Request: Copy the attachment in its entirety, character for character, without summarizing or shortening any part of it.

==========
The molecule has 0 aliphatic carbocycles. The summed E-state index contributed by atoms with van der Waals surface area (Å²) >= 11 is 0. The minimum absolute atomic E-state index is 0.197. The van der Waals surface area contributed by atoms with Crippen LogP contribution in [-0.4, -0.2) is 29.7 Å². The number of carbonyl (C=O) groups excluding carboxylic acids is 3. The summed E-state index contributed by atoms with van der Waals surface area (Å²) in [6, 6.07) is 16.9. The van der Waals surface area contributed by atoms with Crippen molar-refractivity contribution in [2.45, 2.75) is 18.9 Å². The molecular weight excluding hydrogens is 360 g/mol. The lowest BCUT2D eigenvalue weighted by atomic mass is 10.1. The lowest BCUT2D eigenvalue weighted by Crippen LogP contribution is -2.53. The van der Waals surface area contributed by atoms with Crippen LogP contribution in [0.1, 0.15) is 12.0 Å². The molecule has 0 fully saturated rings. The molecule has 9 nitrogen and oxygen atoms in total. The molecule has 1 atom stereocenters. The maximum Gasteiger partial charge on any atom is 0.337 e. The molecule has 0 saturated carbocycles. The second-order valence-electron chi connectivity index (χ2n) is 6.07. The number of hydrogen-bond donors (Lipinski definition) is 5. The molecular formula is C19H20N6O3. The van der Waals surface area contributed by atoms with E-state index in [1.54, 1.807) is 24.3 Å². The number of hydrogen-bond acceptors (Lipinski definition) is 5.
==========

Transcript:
The molecule has 0 aliphatic carbocycles. The summed E-state index contributed by atoms with van der Waals surface area (Å²) >= 11 is 0. The minimum absolute atomic E-state index is 0.197. The van der Waals surface area contributed by atoms with Crippen LogP contribution in [-0.4, -0.2) is 29.7 Å². The number of carbonyl (C=O) groups excluding carboxylic acids is 3. The summed E-state index contributed by atoms with van der Waals surface area (Å²) in [6, 6.07) is 16.9. The van der Waals surface area contributed by atoms with Crippen molar-refractivity contribution in [2.45, 2.75) is 18.9 Å². The molecular weight excluding hydrogens is 360 g/mol. The lowest BCUT2D eigenvalue weighted by atomic mass is 10.1. The lowest BCUT2D eigenvalue weighted by Crippen LogP contribution is -2.53. The van der Waals surface area contributed by atoms with Crippen LogP contribution in [0.1, 0.15) is 12.0 Å². The molecule has 0 fully saturated rings. The molecule has 9 nitrogen and oxygen atoms in total. The molecule has 1 atom stereocenters. The maximum Gasteiger partial charge on any atom is 0.337 e. The molecule has 0 saturated carbocycles. The second-order valence-electron chi connectivity index (χ2n) is 6.07. The number of hydrogen-bond donors (Lipinski definition) is 5. The molecular formula is C19H20N6O3. The van der Waals surface area contributed by atoms with E-state index in [1.54, 1.807) is 24.3 Å². The number of hydrogen-bond acceptors (Lipinski definition) is 5.